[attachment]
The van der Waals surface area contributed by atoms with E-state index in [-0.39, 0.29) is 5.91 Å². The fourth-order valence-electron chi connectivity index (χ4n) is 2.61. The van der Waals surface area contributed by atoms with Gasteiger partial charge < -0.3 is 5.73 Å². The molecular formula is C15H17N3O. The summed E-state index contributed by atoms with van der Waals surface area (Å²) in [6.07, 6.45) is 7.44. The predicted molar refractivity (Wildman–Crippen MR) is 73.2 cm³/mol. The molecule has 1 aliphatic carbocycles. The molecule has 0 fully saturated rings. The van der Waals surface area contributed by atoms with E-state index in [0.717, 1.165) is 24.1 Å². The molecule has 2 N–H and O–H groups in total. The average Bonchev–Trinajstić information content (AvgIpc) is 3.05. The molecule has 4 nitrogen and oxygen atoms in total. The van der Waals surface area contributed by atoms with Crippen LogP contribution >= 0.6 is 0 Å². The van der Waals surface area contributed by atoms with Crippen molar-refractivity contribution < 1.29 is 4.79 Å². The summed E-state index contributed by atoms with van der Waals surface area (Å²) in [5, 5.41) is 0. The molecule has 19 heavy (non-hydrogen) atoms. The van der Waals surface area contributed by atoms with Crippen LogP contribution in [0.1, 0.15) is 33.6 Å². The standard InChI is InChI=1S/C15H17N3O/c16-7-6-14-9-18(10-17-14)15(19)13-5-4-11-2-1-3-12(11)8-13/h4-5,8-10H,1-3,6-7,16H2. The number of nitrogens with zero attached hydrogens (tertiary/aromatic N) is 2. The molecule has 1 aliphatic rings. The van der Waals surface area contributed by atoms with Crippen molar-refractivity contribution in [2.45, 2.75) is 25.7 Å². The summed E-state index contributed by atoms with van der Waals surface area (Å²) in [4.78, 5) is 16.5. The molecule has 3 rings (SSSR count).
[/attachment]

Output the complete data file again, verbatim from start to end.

The van der Waals surface area contributed by atoms with E-state index in [-0.39, 0.29) is 5.91 Å². The fourth-order valence-electron chi connectivity index (χ4n) is 2.61. The van der Waals surface area contributed by atoms with Gasteiger partial charge < -0.3 is 5.73 Å². The molecular formula is C15H17N3O. The summed E-state index contributed by atoms with van der Waals surface area (Å²) in [6.07, 6.45) is 7.44. The predicted molar refractivity (Wildman–Crippen MR) is 73.2 cm³/mol. The molecule has 1 aliphatic carbocycles. The molecule has 0 fully saturated rings. The van der Waals surface area contributed by atoms with E-state index in [0.717, 1.165) is 24.1 Å². The molecule has 2 N–H and O–H groups in total. The average Bonchev–Trinajstić information content (AvgIpc) is 3.05. The molecule has 4 nitrogen and oxygen atoms in total. The van der Waals surface area contributed by atoms with Crippen LogP contribution >= 0.6 is 0 Å². The van der Waals surface area contributed by atoms with Crippen molar-refractivity contribution < 1.29 is 4.79 Å². The summed E-state index contributed by atoms with van der Waals surface area (Å²) in [5, 5.41) is 0. The molecule has 19 heavy (non-hydrogen) atoms. The van der Waals surface area contributed by atoms with Crippen LogP contribution in [0.1, 0.15) is 33.6 Å². The standard InChI is InChI=1S/C15H17N3O/c16-7-6-14-9-18(10-17-14)15(19)13-5-4-11-2-1-3-12(11)8-13/h4-5,8-10H,1-3,6-7,16H2. The number of nitrogens with zero attached hydrogens (tertiary/aromatic N) is 2. The molecule has 1 aliphatic rings. The van der Waals surface area contributed by atoms with Crippen molar-refractivity contribution in [2.45, 2.75) is 25.7 Å². The summed E-state index contributed by atoms with van der Waals surface area (Å²) in [4.78, 5) is 16.5. The molecule has 3 rings (SSSR count).